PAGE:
Whether you’re buying organic strawberries or conventional, washing them is an important step you don’t want to skip.
But if you’re just using water or wasting money on commercial fruit cleaners to wash your strawberries, stop right now. Because we’ve got a better method that’s cheap, easy, and far more effective.
And the best part? This method will actually help your strawberries last longer. Keep reading to find out how to clean strawberries with vinegar (and why you definitely want to do it this way).
Why Clean Strawberries?
If you’re buying conventional strawberries, then there’s one very important reason you should clean them before use.
Strawberries are constantly featured at the top of the dirty dozen fruit and vegetable list. Why? Because these fruits get doused with pesticides during conventional production in order to keep insects and pathogens from destroying the fruits before they make it to the shelves.
Ninety percent of strawberries that make it to the market have at least one type of pesticide residue on them. And 30% have at least 10 detectable toxins on them(1). These pesticides have been linked to several health problems including cancer and hormone disruptions(2).
So, if you aren’t washing your strawberries before you eat them, now is the time to start!
Even organic fresh berries should be cleaned. This produce is farmed without chemical pesticides, but that doesn’t mean they haven’t been sprayed down with irritating organic concoctions. Plus, all strawberries harbor fungus, bacteria, and dirt.
Why Clean Strawberries… with Vinegar!?
One of the simplest ways to remove chemicals and other impurities from your strawberries is with diluted vinegar.
Vinegar has long been celebrated for its disinfecting abilities. This liquid is acidic enough to kill bacteria and mold, but harmless when consumed. This special combination of characteristics is why vinegar has been used to preserve fruits and vegetables for centuries.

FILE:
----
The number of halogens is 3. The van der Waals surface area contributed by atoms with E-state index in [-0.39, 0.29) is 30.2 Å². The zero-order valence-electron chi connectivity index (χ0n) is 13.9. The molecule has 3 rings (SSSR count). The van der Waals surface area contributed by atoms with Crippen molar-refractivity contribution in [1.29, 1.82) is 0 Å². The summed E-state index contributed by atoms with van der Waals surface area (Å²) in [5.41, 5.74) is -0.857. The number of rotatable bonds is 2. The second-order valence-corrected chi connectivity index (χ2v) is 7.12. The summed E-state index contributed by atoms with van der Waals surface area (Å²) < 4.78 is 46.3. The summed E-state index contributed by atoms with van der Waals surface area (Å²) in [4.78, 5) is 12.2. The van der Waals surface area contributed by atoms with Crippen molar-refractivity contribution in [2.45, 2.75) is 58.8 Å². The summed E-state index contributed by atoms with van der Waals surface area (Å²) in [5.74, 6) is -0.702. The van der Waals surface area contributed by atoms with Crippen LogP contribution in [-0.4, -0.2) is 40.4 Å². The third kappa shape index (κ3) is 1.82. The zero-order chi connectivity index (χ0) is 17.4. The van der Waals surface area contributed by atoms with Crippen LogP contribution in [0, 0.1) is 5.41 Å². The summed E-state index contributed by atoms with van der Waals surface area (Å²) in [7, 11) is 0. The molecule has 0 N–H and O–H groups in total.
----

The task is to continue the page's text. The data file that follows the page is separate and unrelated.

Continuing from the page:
When mixed with water and used as a fruit soak, vinegar quickly kills bacteria, fungus, and other creepy crawlies on your strawberries. It also separates chemicals, pesticide residue, and dirt from the surface of the berries so they can be rinsed away.
But this deep clean does more than just make your fruit safer to eat; it will also help your strawberries last longer.
When fruit “goes bad” or spoils, it’s actually rotting. Rot is the process of microorganisms like bacteria and fungus eating the fruit. By killing most of these organisms using vinegar, your strawberries won’t go bad nearly as fast.
Will the Strawberries Taste Like Vinegar?
Don’t worry, your strawberries won’t taste like vinegar if you use this washing method.
If you’ve ever made your own pickles, you know it takes time for vinegar to soak in. We use this fact to our advantage when cleaning with vinegar. By soaking your strawberries in a white vinegar bath for only five minutes, you get the cleansing effects of the acid without changing the flavor of your fruit.
How to Clean Strawberries with Vinegar in 5 Steps
Cleaning your strawberries in vinegar is cheap, easy, and quick.
Step 1: Mix 4 cups of water with 1 cup vinegar in a large bowl. Be sure to use cool water.
Step 2: Add the strawberries.
Step 3: Let them soak for 5 minutes in the cold-water-vinegar solution.